Monday, January 26, 2015

The Beauty of the Out-and-Back

Most of the time, I cover my miles using loop courses.  I like to make tidy little shapes with my maps and check out new scenery on every step of the run.  As I've been planning longer runs, however, I've found it difficult to always make a nice little loop.  I'm learning that not all neighborhoods around me have sidewalks or comfortable shoulders for running, so some routes that look good on Google maps, quickly become treacherous when I attempt them on foot.

For my last few long runs, I've tried out-and-back courses instead, and I'm really liking them.  I find it a challenge to push myself far enough on the out.  I sometimes want to cave and turn around before I'm halfway through my miles, but I usually try to resist the temptation.  I'd rather go too far out and tack a little extra walking on the end of the run than not go far enough and face the temptation to cut the run short or run laps around my block to make up the extra distance.

I took my "more out is better than more back" idea a little too far on Saturday's 14-miler.  I was heading out on a road I've driven many times but one that I've never run.  Engrossed in an episode of Serial, I cruised along, enjoying new scenery and fresh air.  I checked my watch and realized that I'd gone out further than I needed to and quickly turned around to retrace my steps back home.  Sure enough, my watch clicked over to 14 miles when I was more than a mile from my house.  I didn't really mind.  I appreciated the extra time to walk to stretch out my legs, and it was such a gloriously sunny, warm day that I enjoyed the additional fresh air and quiet moments to myself.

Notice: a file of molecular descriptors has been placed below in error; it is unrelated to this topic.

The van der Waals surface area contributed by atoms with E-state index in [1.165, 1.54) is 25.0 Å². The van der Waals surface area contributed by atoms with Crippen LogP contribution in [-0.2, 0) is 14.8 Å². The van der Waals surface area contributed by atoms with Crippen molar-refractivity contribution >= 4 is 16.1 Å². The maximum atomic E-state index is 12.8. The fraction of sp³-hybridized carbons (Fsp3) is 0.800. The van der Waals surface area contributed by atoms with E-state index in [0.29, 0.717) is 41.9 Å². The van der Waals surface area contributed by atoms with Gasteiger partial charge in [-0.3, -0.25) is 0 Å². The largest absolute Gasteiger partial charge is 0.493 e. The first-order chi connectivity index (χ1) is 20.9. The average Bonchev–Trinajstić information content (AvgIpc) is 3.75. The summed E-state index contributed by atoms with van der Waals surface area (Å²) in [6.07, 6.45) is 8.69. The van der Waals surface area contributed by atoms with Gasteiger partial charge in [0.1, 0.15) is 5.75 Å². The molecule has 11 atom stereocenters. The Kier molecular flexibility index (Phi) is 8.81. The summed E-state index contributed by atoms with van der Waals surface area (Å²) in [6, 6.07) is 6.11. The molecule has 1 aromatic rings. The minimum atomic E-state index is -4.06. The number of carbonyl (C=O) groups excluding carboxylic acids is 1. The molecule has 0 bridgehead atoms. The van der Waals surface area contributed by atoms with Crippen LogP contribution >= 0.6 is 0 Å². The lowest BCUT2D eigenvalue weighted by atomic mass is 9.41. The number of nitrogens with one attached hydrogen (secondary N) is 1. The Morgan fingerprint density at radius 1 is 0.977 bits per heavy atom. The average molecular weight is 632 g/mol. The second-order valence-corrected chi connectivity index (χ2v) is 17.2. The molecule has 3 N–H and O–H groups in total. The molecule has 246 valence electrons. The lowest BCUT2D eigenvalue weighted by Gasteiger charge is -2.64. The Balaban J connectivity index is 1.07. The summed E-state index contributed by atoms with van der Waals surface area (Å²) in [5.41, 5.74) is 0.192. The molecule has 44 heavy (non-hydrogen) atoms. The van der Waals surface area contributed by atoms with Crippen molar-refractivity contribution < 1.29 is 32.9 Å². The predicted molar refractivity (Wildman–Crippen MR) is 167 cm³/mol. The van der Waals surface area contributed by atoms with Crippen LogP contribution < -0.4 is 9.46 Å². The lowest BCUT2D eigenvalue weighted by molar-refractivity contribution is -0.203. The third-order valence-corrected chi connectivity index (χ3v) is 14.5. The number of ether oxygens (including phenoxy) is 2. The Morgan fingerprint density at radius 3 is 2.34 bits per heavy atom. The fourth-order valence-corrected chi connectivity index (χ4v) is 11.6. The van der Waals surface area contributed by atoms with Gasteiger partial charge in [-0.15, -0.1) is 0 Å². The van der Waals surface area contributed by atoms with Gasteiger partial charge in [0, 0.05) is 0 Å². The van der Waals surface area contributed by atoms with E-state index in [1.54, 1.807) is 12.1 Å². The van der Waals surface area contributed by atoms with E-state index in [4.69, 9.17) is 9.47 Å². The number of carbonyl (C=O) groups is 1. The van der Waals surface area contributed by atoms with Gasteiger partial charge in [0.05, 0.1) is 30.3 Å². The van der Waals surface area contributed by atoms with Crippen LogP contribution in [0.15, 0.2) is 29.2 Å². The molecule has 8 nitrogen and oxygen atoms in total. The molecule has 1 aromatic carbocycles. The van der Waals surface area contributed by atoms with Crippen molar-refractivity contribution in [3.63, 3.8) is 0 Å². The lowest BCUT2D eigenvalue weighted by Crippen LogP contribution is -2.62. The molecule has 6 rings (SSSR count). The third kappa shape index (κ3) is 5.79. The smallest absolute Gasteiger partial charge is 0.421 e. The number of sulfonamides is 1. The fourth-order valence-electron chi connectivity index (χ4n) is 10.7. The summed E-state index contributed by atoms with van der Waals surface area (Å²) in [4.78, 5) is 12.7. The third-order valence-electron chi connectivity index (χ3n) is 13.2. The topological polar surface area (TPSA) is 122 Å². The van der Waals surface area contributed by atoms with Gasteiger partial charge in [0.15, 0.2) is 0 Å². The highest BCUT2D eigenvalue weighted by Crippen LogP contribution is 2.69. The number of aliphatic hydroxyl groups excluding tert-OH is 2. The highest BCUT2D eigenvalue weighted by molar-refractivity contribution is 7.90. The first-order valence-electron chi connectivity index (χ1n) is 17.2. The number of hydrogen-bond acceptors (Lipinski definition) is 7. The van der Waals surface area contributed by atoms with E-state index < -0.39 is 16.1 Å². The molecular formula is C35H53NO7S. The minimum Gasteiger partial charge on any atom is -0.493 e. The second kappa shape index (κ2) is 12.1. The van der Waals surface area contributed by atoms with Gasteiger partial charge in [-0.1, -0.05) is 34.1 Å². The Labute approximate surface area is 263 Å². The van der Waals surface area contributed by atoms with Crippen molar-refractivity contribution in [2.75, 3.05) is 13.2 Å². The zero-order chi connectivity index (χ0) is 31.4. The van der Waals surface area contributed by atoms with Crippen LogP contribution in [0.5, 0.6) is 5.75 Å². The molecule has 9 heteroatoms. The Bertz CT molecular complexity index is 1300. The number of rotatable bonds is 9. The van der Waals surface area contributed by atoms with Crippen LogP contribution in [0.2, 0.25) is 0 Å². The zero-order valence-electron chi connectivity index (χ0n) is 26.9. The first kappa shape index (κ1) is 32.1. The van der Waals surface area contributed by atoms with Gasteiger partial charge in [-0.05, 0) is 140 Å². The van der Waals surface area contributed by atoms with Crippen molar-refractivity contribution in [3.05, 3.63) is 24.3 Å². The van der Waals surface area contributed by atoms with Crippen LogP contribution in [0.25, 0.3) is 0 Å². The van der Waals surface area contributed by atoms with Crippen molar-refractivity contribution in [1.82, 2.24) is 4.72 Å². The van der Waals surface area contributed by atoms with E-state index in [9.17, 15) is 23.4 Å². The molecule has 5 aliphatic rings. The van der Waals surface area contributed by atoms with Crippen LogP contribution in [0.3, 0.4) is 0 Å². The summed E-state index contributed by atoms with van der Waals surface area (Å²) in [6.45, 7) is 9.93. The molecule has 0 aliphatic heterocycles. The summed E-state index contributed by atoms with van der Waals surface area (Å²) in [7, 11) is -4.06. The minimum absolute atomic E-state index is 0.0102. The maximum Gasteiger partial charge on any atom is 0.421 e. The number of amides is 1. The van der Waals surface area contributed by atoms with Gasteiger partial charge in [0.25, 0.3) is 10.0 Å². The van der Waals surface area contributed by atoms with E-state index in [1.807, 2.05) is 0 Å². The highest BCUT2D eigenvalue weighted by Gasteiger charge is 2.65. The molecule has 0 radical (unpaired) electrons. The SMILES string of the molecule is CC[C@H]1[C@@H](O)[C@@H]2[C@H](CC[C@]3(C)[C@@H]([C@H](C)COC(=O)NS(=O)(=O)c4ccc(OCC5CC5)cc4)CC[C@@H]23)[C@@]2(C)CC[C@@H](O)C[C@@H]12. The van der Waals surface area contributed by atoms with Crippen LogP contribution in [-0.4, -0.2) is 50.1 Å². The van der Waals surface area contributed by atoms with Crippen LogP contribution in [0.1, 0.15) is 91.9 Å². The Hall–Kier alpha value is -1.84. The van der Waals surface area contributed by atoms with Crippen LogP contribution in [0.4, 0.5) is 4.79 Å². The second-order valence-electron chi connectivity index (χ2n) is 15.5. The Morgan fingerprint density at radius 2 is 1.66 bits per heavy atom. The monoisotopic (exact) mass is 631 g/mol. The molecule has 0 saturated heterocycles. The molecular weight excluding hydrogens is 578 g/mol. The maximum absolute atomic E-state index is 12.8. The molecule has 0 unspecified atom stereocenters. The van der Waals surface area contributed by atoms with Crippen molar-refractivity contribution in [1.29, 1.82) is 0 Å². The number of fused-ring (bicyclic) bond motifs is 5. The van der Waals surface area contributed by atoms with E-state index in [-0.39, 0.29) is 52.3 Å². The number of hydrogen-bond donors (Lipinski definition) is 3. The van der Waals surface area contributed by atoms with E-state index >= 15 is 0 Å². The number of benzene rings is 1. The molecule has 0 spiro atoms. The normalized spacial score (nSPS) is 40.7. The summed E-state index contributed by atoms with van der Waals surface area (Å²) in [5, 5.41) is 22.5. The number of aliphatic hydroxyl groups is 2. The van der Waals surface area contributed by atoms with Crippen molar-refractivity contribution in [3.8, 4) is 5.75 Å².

My I-just-rocked-14-miles (and have crazy wind-blown hair to prove it) face :)
My favorite part about an out-and-back is that the back always seems to go so much quicker than the out.  Retracing the ground I just covered seems like it would annoy me, but instead, it feels comforting.  And I love the idea that each step I take is getting me closer to my destination: home.  While it can take some mental gymnastics to go out far enough, the back feels like a no-brainer.  In the late miles when my legs are tired and my brain is protesting, I need any mental advantage that I can get.

Do you prefer out-and-back courses or loops?  Why?